Vanuatu agriculture to receive VT1 billion as business feels COVID-19 impact

The Council of Ministers has approved the use of VT1billion (US$8.7 million) from the stimulus package to develop agriculture production in Vanuatu.

This was confirmed by the Economic Stabilisation Package team leader, Rex Willie.

He said this money will be removed from the Employment Stabilisation Package.

“If we have problems with imports of goods or jobs losses, we have agriculture to substitute,” said Willie.

At the recent opening of the Agriculture Show in Port Vila the Prime Minister announced 21% of next year’s national budget will be put into Ministry of Agriculture.

As Vanuatu government redirects it focus, other businesses in Vanuatu and around the region continue to suffer.

A recent Pacific Business Monitor Report showed that uncertainty is the key challenge facing Pacific businesses.

Ninety-three per cent of Pacific businesses reported that not knowing how long the COVID-19 crisis will last is their main challenge.

The results have been published in the fourth PTI Pacific Business Monitor (PBM) which reports on a survey taken between 29 June and 12 July.  The PBM conducts regular surveys tracking business sentiment across the Pacific with the aim of helping governments and policy-makers to respond more effectively to the impact of COVID-19.

“The uncertainty of how long COVID-19 will last …has been consistently the top challenge faced by businesses since our first survey in March 2020,” said Caleb Jarvis, Trade & Investment Commissioner, Pacific Trade Invest (PTI) Australia.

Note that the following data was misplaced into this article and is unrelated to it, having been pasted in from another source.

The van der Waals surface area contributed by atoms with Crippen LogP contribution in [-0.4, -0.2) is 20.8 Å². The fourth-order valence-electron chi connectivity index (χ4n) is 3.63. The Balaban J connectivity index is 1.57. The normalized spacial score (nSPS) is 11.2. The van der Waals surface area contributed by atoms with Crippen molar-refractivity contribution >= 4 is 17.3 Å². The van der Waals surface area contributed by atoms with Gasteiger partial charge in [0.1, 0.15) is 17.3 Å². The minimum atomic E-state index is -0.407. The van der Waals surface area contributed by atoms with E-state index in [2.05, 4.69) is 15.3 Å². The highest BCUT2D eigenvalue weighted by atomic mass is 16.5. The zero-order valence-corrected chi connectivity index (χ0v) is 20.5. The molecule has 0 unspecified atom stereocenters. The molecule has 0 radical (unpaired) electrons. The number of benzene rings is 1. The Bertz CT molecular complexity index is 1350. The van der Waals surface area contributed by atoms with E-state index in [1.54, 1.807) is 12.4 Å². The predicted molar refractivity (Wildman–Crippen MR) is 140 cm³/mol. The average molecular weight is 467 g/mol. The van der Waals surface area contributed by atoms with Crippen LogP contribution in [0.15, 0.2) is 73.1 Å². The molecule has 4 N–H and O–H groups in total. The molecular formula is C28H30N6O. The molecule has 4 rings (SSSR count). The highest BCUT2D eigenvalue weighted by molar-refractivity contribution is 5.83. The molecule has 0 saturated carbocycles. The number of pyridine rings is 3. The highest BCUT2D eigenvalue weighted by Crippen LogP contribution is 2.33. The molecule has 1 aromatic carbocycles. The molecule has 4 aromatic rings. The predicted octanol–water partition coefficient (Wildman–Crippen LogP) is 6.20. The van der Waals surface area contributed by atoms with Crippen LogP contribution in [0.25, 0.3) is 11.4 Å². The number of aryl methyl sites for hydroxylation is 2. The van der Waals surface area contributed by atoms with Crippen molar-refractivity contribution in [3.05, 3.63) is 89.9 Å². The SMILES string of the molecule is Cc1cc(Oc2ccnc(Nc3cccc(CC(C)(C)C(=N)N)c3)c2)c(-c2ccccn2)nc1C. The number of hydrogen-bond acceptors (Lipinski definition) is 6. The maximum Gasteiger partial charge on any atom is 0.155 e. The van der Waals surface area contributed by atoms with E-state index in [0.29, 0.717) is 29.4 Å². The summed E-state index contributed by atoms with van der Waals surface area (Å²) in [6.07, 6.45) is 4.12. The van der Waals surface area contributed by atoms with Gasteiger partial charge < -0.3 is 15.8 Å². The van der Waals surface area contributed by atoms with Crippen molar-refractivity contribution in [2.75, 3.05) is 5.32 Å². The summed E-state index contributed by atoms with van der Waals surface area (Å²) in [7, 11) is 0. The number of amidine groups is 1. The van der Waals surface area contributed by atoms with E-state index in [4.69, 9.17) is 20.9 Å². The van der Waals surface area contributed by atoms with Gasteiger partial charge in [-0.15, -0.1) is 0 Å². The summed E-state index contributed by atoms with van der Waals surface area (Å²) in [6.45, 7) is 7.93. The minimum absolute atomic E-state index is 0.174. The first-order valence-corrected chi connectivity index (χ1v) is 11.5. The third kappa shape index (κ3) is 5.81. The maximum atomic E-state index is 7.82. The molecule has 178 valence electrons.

Although the Pacific remains relatively COVID-19 free it is feeling the impact of the changing impact of the pandemic globally.

“Here in Australia, where we thought we had the pandemic under control, Melbourne has gone back into lock-down and Sydney is dealing with managing a small outbreak,” Commissioner Jarvis noted. 

“It puts back into question when international travel can safely resume making it extremely difficult for businesses in the Pacific to plan forward especially industries such as tourism that are reliant on borders being open. 

Commissioner Jarvis said uncertainty is reflected in business predictions about when they will get back to businesses to normal.

One-quarter of businesses are unsure when that will happen and 20 per cent do not expect their revenue to return to pre-COVID-19 level until 2022 or later.”

The survey also showed that more businesses need financial support. In survey four, 57 per cent of businesses said they need financial support up from 49 per cent two weeks earlier. 

Despite the difficulties, Caleb Jarvis said there are signs that businesses are adjusting to the new normal.

“Even with 88 per cent of businesses reporting a decline in their revenue, it’s encouraging to see that the number of businesses reporting that they are reducing working hours and staff numbers has decreased, which shows a small number of businesses are beginning to find stability and a new way of operating,” Jarvis said. 

The negative toll on the mental health of business owners is also easing.

The number of business owners reporting a ‘very negative’ impact on their mental health has halved since the last survey and more says they are feeling ‘optimistic’ or ‘happy’.

“The private sector will be key in rebuilding Pacific economies,” Jarvis said.

“As we can see through the global uncertainty COVID-19 has created it’s going to be a very long-road ahead. 

PTI will continue to monitor the impact of COVID-19 is having on businesses and to inform governments, donors and stakeholders of the realities that the Pacific’s private sector is facing....


Photo source Vanuatu DARD